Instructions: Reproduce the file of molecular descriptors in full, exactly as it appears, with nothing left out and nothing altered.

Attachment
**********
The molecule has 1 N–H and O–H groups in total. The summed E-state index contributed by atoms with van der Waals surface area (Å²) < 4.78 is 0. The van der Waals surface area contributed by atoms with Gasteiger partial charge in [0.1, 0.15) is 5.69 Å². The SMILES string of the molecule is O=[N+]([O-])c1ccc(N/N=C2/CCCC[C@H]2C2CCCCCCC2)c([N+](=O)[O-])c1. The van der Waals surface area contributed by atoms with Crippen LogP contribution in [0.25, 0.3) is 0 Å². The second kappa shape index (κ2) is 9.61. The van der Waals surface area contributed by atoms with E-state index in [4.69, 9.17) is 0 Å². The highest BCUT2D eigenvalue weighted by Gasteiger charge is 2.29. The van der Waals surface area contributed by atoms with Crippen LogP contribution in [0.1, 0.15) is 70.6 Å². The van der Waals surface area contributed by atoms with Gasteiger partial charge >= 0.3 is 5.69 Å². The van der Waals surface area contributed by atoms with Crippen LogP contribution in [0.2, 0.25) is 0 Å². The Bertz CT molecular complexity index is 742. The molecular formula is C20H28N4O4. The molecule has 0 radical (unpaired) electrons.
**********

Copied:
The molecule has 1 N–H and O–H groups in total. The summed E-state index contributed by atoms with van der Waals surface area (Å²) < 4.78 is 0. The van der Waals surface area contributed by atoms with Gasteiger partial charge in [0.1, 0.15) is 5.69 Å². The SMILES string of the molecule is O=[N+]([O-])c1ccc(N/N=C2/CCCC[C@H]2C2CCCCCCC2)c([N+](=O)[O-])c1. The van der Waals surface area contributed by atoms with Crippen LogP contribution in [0.25, 0.3) is 0 Å². The second kappa shape index (κ2) is 9.61. The van der Waals surface area contributed by atoms with E-state index in [4.69, 9.17) is 0 Å². The highest BCUT2D eigenvalue weighted by Gasteiger charge is 2.29. The van der Waals surface area contributed by atoms with Crippen LogP contribution in [0.1, 0.15) is 70.6 Å². The van der Waals surface area contributed by atoms with Gasteiger partial charge >= 0.3 is 5.69 Å². The van der Waals surface area contributed by atoms with Crippen LogP contribution in [0.2, 0.25) is 0 Å². The Bertz CT molecular complexity index is 742. The molecular formula is C20H28N4O4. The molecule has 0 radical (unpaired) electrons.